The longtime head of the University of Delaware’s theatre department is retiring after his theater’s budget was cut more than 50%.
Sanford “Sandy” Robbins, who has been working at UD for 32 years, will lead the theater program through one more school year, leaving Aug. 31, 2022.
A driving force behind his announcement was the administration’s decision during the pandemic to cut his budget to $2 million from closer to $5 million, he said. That forced the lay off the majority of his 30-person theater staff, leaving only a handful of workers.
“You know I was thinking about retirement anyhow, but that kind of put the icing on the cake, so to speak,” Robbins said.
Those laid off included administrators, the entire costume shop, prop makers, lighting designers, set builders, front of office staff and more. Several staff members took early retirement rather than be laid off.
He had tried to help save jobs at the start of the pandemic by having costume, set and prop designers make face masks and face shields distributed to various groups. Ultimately, though, the University decided it couldn’t keep people on the payroll who were not doing the job for which they were hired.
“Now there’s no money to bring them back,” Robbins said.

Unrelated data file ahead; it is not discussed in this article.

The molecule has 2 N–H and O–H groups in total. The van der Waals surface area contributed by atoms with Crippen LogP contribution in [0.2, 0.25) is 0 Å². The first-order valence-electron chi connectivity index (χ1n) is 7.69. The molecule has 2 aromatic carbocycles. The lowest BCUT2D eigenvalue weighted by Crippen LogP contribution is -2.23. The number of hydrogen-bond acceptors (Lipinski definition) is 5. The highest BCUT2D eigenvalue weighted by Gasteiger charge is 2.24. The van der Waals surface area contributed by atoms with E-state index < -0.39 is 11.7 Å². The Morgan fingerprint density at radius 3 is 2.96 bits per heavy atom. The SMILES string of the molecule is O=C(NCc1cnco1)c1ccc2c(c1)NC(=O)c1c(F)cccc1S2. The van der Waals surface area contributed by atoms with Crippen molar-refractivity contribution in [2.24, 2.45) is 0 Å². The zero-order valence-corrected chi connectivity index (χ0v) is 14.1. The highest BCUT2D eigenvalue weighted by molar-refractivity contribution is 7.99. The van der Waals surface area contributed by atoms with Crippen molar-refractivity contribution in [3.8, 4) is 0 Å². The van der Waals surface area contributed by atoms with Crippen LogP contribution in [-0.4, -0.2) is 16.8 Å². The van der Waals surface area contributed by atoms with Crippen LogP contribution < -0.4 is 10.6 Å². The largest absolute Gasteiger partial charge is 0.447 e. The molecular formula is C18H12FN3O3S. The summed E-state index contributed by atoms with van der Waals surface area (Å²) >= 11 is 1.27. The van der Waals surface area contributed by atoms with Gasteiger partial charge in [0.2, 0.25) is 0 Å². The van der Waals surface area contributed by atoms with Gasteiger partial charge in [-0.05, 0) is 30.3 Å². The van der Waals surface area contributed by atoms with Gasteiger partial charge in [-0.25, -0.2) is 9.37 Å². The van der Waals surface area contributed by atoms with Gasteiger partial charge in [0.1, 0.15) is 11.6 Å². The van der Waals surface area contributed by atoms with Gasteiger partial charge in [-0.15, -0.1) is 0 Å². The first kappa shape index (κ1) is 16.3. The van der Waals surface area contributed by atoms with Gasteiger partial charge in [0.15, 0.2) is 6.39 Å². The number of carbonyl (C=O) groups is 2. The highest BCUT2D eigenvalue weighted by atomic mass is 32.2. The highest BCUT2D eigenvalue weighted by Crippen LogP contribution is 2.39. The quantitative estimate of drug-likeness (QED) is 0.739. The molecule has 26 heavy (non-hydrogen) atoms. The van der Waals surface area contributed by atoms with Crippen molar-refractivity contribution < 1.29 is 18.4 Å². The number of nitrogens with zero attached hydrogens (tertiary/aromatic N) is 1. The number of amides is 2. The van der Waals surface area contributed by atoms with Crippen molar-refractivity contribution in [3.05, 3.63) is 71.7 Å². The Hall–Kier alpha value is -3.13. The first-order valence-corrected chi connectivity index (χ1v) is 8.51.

The cuts mean the theater, which usually has a season of six or seven shows, will only have two to three shows a year, until the budget can be restored. In 2022, the indoor shows are expected to include a new play written by Theresa Rebeck. She has written four plays for the theater, including “O Beautiful,” “Fever,” “The Bells” and “Maritius.”
“We hope it’s going to build back over time,” Robbins said.
The budget cuts will mean that the theater can’t bring in the likes of directors Tracy Letts, who did “August: Osage Orange,” Ben Barnes, who did “The Seafarer,” or Maria Aitken, who did “Twelfth Night,” “Tartuffe” and “Heartbreak House.”
“For a period of time we will have to cut back on the outside talent we bring in, but I think that for the most part, although we’ll do many fewer plays, that the quality can be what it has,” Robbins said.
He is chair of UD’s Theatre Department and producing artistic director of the Resident Ensemble Players, a group of professional actors who teach and perform in season of top-notch productions.
Robbins also founded the university’s Professional Theatre Training Program, luring it from the University of Wisconsin-Milwaukee, to train actors, designers and back stage workers. Despite being consistently ranked among the 10 theatre training programs in America by U.S. News and World Report and one of the top 25 in the English-speaking world by Hollywood Reporter, that program was killed by former president Patrick Harker when he took office in 2007.
The REP Theater’s 13 seasons have included seven new adaptations of classic plays, five world premieres of plays written expressly for the REP, and, during the pandemic, seven new audio plays and a Zoom play. These productions have featured the REP’s resident actors, guest actors from the top tier of the profession, and some of the world’s foremost directors and designers.